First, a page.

EKWB provided a chart that covers a lot of what the Predator 240 has to offer. At the top, we are shown dimensional renderings. The left one offers us the 133mm width of this design, it shows us it is 295mm from end to end, and it denotes the use of 120mm fans. The rendering to the right then offers notations to find the pump, radiator, and the water block, but also shows the thickness of the Predator 240 at 68mm including the fans.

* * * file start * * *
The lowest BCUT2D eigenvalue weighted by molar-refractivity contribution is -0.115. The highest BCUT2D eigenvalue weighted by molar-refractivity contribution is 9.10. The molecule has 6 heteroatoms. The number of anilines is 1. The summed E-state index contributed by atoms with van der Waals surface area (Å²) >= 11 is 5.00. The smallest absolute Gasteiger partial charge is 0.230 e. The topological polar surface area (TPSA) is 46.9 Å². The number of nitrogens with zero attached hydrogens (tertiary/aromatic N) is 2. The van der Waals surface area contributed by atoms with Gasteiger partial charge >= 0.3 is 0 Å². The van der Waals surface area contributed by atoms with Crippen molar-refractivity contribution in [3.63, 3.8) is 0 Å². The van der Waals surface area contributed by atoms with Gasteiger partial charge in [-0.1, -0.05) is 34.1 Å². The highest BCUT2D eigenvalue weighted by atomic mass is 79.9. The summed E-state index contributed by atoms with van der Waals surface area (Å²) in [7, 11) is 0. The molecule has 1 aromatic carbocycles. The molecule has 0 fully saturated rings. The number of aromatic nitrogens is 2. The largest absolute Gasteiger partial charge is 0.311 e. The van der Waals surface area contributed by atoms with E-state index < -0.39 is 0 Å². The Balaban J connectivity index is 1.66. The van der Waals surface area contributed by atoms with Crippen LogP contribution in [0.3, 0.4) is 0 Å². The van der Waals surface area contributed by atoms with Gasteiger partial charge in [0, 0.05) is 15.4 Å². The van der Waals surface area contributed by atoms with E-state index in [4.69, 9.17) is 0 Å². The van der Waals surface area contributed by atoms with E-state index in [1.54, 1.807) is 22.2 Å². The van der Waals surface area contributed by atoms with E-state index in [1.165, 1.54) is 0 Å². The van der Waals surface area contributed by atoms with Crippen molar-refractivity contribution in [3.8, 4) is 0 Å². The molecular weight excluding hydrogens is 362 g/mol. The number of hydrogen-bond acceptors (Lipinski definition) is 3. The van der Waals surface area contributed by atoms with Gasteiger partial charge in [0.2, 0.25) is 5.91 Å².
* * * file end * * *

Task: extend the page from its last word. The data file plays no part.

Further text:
The technical section offers the dimensions we covered in the renderings, and also reminds us that this kit is supplied with two of the new EK-Vadar F4-120ER Predator Edition fans. There is 400mm of tubing, some of the longest in the industry, and to connect the tube to other components, we are given EK-ACF fittings sized at 1mm ID and 16mm OD. The coolant that runs through the kit is EK-Ekoolant EVO clear, and the Predator has a Laing DDC3.1 pump to move the coolant that is powered with only six watts. All told, with coolant inside of the radiator, tubing, and the block, there is 290mL capacity as the kit is shipped from EKWB.